Wednesday, November 21, 2012

New Conservatism?

David Brooks arrives at the conclusion that the intellectual future of conservatism is bright because of an "epidemic of open-mindedness" since November 6.  Unfortunately for Brooks, Ross Douthat had already pointed to this vibrancy of conservative thinking in a 2010 blog post in which he mentioned many of the same names Brooks apparently just discovered this month.  Moreover, Douthat argued the problem was not so much in "epistemic closure" but in the link (or lack thereof) between conservative thinkers and Republican politicians.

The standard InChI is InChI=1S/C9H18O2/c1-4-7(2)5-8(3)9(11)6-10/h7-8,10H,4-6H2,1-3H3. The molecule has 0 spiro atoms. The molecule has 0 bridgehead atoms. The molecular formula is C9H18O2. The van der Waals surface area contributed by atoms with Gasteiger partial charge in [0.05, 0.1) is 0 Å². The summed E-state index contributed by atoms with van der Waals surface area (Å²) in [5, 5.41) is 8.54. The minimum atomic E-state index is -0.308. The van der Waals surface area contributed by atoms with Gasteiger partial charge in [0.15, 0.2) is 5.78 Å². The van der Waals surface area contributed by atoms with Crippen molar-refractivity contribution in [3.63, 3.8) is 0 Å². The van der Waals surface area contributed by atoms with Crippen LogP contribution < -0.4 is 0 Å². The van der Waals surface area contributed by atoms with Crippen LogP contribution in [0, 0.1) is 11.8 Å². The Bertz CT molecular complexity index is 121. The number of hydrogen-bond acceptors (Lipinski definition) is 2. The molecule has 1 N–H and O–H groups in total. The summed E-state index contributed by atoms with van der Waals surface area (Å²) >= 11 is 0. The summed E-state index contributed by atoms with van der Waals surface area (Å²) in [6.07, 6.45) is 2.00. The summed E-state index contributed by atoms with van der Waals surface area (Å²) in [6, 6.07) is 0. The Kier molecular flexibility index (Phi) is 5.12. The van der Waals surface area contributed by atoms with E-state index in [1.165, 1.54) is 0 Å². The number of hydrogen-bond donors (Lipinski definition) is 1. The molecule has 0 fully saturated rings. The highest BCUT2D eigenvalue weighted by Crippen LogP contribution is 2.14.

"Conservative domestic policy would be in better shape if conservative magazines and conservative columnists were more willing to call out Republican politicians (and, to a lesser extent, conservative entertainers) for offering bromides instead of substance, and for pandering instead of grappling with real policy questions.
 Brooks offers no such analysis.  Not only is he about two years behind, he is constructing an imagined narrative of conservative resurrection.  "The party," he says, "will evolve quickly."  That may yet be the case, but it is hard to see why should anyone take Brooks's word for it.

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